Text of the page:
Indeed, Starbucks’ departure is more emblematic of a national company rethinking its corporate goals and focusing on takeout and drive-thru formats rather than its possible poor performance in the small village. But the challenges seen in the village speak to a universal instability in the food and beverage industry, which is struggling with higher raw costs, labor shortages, higher minimum wage, and a change of post-pandemic lifestyles that many say continue to curtail the appetite for eating out. Add to that the chicken-and-egg conundrum restaurant owners face when trying to decide whether it makes sense to open for lunch. A glut of office space and a dearth of daytime workers has forced most restaurants to limit themselves to dinner service, which in turn, leaves the village quieter during weekday hours.
“It’s hard to say that it’s any one thing,” said a landlord who preferred not to be named, but added many of the root causes of the fluctuation are reflected regionally and nationally as the nation continues to redefine a post pandemic world. “More people work from home, they’re not going out as much,” the landlord said, adding this business cycle in the village is exacerbated by a sense that Nyack has become a place for aggressive panhandling and that stronger enforcement is needed for people to feel safe.
Paul Adler, Chief Strategy Officer of Rand Commercial, who estimates about a 20 to 30 percent vacancy rate downtown, believes a more sustainable mix of tenants is needed to make the village a greater magnet for locals and tourists alike even though he points to interesting additions like Big Red Bookstore, Hippy Dippie Threads, and a proliferation of thrift and second-hand stores over the past year or so. “When all you see is restaurants, and not enough interesting stores, the appeal of Main Street gets diminished. It’s all about the tenant mix,” Adler said.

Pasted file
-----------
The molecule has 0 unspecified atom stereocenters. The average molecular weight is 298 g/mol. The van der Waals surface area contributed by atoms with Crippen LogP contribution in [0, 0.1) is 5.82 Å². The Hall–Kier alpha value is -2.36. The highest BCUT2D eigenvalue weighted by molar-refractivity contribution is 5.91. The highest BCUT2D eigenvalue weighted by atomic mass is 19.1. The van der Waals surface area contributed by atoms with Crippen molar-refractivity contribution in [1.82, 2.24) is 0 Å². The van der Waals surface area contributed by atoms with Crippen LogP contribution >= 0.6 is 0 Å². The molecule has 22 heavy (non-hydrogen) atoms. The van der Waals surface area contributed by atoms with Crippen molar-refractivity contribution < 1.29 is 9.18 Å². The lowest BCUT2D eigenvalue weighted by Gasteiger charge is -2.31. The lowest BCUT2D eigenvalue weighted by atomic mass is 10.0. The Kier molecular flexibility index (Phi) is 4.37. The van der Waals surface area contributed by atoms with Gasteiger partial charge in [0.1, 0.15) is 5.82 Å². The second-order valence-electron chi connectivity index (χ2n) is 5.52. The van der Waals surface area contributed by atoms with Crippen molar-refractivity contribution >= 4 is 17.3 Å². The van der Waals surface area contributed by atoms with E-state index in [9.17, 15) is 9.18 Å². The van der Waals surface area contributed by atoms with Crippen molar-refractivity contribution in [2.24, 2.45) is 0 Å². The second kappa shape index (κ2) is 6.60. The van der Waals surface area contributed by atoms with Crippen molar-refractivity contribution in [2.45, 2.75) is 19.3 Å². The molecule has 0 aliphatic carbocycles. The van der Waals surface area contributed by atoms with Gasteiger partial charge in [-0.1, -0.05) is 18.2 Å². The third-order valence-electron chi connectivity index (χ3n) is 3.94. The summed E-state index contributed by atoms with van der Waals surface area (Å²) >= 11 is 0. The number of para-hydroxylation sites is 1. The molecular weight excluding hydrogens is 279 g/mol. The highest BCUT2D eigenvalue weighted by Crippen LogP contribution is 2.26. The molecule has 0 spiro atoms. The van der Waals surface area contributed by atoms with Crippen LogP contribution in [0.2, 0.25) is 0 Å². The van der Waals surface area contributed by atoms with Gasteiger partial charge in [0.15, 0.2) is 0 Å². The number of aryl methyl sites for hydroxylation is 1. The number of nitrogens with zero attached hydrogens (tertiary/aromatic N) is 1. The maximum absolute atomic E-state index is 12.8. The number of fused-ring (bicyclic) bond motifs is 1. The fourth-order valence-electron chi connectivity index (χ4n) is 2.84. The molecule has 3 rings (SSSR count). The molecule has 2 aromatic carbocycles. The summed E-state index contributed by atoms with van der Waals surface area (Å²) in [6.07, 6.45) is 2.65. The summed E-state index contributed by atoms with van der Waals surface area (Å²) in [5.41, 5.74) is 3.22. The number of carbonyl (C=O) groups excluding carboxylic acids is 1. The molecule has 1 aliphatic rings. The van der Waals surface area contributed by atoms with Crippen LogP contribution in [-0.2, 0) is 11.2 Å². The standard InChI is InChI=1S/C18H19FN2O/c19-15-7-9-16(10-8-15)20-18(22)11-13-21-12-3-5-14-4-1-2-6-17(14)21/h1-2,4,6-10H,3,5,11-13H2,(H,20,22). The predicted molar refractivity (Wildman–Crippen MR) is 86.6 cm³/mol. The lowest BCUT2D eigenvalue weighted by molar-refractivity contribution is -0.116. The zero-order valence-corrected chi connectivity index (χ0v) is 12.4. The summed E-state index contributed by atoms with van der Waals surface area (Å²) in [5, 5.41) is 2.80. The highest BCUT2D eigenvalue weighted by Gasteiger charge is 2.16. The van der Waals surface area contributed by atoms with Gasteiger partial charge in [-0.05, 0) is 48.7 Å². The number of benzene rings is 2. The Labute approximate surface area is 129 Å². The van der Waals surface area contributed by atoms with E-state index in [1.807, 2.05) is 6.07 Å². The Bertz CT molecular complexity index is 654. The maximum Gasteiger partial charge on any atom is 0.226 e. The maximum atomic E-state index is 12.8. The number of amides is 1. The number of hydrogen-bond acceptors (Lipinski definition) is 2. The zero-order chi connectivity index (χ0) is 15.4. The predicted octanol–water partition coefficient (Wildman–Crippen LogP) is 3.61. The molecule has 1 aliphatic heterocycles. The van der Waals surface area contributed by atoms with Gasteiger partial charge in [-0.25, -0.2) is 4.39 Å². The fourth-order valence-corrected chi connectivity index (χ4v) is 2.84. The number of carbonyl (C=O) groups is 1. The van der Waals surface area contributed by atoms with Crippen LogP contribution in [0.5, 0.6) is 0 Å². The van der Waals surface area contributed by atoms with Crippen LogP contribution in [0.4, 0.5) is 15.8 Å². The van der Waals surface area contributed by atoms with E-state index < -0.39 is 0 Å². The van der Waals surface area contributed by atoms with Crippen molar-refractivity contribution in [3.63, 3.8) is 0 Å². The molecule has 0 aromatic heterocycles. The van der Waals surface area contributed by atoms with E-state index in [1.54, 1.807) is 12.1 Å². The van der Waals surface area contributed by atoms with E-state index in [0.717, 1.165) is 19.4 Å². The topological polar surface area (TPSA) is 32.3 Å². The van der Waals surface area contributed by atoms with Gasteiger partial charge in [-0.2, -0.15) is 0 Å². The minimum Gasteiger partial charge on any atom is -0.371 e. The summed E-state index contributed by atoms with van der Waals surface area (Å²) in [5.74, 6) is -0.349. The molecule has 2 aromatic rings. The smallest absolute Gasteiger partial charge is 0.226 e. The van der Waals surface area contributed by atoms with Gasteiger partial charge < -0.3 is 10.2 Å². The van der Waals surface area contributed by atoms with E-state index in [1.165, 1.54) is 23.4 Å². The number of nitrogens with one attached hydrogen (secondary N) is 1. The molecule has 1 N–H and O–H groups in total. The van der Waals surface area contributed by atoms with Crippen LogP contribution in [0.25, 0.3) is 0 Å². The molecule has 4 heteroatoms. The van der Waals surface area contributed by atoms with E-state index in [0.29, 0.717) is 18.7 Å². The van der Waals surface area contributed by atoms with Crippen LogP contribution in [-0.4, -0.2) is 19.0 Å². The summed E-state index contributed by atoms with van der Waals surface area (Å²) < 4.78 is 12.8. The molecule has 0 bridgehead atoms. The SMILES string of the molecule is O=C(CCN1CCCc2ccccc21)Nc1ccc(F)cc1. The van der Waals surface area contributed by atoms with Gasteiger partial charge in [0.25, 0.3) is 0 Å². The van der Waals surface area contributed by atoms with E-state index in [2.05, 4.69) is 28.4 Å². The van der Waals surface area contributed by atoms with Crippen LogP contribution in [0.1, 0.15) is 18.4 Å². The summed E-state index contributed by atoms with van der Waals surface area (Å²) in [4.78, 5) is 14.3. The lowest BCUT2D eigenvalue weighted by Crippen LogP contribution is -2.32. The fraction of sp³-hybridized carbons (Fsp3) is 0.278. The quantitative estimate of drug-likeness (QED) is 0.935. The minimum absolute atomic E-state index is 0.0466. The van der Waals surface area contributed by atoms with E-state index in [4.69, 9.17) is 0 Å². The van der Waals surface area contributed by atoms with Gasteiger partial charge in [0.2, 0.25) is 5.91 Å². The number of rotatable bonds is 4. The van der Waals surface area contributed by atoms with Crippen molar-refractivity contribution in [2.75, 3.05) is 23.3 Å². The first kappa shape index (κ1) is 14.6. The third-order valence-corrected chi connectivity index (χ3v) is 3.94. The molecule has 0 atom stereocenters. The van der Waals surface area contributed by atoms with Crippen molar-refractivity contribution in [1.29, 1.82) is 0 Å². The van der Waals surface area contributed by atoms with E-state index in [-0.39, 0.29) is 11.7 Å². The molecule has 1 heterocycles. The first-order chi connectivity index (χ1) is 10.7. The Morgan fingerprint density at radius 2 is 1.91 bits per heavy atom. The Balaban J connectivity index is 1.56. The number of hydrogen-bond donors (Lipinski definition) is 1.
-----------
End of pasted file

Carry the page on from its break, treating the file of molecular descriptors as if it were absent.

This is another chicken-and-egg conundrum because Nyack has built a reputation on being a foodie hub but those who make downtown a destination typically want to stroll, shop, and experience a balanced eco-system in a location that strings together its assets, promotes its charm, and offers art and culture.
“It’s a culinary-driven town that doesn’t have enough retail diversity,” said Travis Koester, co-owner of The Henry and The Local, two restaurant/bars. “There are about 50 or so spaces with most competing in the food and beverage industries. There are not enough boutiques, clothing stores, or other kinds of retail. The offices are empty. There’s not enough foot traffic.”
A compromised commercial downtown can be a detriment to attracting locals and tourists alike. Nyack is depended upon as Rockland County’s tourism magnet – a gateway that impacts tourism in the village and beyond. The county recently awarded Visit Nyack, a nonprofit, $25,000 to fund advertising campaigns to lure visitors. Visit Nyack typically wins the largest of the county’s tourism awards year after year.
Rand said the village works with the business community to help ensure its success. He cited recent efforts to donate more parking to Nyack Fresh, which involved foregoing some of Nyack’s parking revenue. The mayor also said efforts to streamline the approvals process for signage should help businesses. A newly formed group, The Business Council, which Rand sits on, is working to energize the business community.
Meanwhile, John Potenza, co-owner of Burger Loft, said he has confidence in Nyack; in fact the restaurant group was planning to open a location in Piermont but switched course because it thought Nyack made more sense.
“We’re not worried about the vacancies,” said Potenza, whose group runs Burger Loft/District 96, Blue Fig, and Ciseros Pizza Parlor. “Communities go through waves. This is a low wave right now. It will come back. Pearl River is busy. New City is busy. We believe our concept will work in Nyack.”